WEST DES MOINES, Iowa -- Hy-Vee here said it will install a wireless in-store network this summer that will allow customers to view information and promotional offers on specially equipped shopping carts.
The move could line the 213-store retailer up for advanced wireless applications in the future.
The agreement with Klever Marketing, Salt Lake City, calls for the installation of the Klever-Kart system in 20 stores in the Kansas City area, to be followed by a chainwide rollout.
"I think that we have just touched the tip of the iceberg with things like wireless registers that can be moved and used any place, any time," said Mike Tetmeyer, vice president of marketing for Hy-Vee.
"Communications such as what Klever-Kart is trying will be a standard part of our business within the next three to five years. This whole product class is just expanding and exploding, and I'm not sure that any of us know what all the final uses will be," Tetmeyer added.
Initially, the information conveyed by the device is expected to include store-specific product location assistance, promotions, news, weather and meal planning complete with nutritional information.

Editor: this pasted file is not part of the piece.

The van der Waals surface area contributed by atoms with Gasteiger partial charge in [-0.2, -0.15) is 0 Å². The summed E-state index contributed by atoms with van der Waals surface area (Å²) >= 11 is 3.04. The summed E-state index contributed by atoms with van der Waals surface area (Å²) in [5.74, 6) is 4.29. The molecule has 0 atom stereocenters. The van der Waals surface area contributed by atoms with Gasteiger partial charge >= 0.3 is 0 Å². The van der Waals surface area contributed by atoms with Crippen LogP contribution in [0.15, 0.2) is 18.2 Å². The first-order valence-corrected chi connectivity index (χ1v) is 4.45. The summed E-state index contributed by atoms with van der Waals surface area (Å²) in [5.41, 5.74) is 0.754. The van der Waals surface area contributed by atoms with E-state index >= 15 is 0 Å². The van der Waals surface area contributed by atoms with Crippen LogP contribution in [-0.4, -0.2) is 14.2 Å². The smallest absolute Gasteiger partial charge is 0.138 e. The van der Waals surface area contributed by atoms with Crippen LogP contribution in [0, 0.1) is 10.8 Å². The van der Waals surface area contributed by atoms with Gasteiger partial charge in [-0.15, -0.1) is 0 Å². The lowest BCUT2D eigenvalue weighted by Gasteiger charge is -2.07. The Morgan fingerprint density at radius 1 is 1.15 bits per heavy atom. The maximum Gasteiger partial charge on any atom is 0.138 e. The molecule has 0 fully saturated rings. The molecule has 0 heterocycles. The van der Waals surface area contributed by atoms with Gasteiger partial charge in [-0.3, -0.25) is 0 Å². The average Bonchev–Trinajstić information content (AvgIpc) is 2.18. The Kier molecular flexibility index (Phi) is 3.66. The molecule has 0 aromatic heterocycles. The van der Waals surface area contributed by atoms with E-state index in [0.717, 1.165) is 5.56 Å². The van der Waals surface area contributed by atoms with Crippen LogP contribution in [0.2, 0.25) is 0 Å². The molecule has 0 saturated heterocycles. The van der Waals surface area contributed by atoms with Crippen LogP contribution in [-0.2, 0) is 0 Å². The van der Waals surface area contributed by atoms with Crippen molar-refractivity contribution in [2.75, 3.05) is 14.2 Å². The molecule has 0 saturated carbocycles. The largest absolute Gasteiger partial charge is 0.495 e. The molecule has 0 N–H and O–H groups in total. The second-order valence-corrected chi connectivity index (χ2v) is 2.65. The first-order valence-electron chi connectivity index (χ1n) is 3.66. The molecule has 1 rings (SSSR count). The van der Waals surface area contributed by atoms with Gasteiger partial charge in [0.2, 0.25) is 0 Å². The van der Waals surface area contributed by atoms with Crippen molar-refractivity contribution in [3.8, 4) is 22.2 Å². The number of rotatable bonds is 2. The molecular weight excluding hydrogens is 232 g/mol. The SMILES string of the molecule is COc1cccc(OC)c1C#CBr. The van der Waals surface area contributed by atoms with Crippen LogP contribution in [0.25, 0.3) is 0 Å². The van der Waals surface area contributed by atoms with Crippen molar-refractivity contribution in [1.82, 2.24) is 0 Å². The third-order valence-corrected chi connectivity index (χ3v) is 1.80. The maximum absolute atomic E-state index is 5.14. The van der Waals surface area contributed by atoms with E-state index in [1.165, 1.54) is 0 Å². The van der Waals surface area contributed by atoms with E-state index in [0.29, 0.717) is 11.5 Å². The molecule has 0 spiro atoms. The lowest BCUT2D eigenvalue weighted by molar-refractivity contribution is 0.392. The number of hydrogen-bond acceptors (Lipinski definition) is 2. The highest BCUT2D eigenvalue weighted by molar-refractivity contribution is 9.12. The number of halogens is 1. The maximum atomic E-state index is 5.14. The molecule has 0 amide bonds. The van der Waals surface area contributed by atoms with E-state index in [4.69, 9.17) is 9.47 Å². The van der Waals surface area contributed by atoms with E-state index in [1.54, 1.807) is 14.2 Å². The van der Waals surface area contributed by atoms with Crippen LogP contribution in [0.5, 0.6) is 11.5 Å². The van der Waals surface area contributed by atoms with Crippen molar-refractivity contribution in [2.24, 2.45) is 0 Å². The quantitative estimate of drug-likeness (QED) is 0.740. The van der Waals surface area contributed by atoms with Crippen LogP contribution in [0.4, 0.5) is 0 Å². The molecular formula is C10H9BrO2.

Future plans are for paperless electronic coupons and personalized specials. Longer term, the technology could lend itself to carts with on-board scanners that might enable customers to bypass the checkstands, Tetmeyer said.
"That is going to impact the stores tremendously and give us a lot more communication where we will actually get real-time movement of items that people are picking up," he said. "I'm not sure where everything is going to go, but I feel comfortable that wireless technology is going to blossom within the next five years."
For now, Hy-Vee is looking at the Klever-Kart technology as an enhancement to its customers' experience.
For example, the store directory will enable people to find items quickly, not only by aisle, but by the location within the aisle, said Nancy Pagel, marketing coordinator for Hy-Vee in the Kansas City area.
"As they go down the aisle, promotional items will trigger a little chime to alert customers to the sale," she said. The sound can be heard only within about four feet. The device also will convey information, for example, comparisons between private-label and national brands.
"It gives the customers a lot of information to help them make their choices and it will save them a lot of time. We try to make shopping as easy and as streamlined as possible, especially for people who are on very tight schedules," Pagel said.
Revenues from advertising will be shared between Klever Marketing and the retailer, according to the company's Web site. The devices and installation are provided by Klever, which also is responsible for maintenance.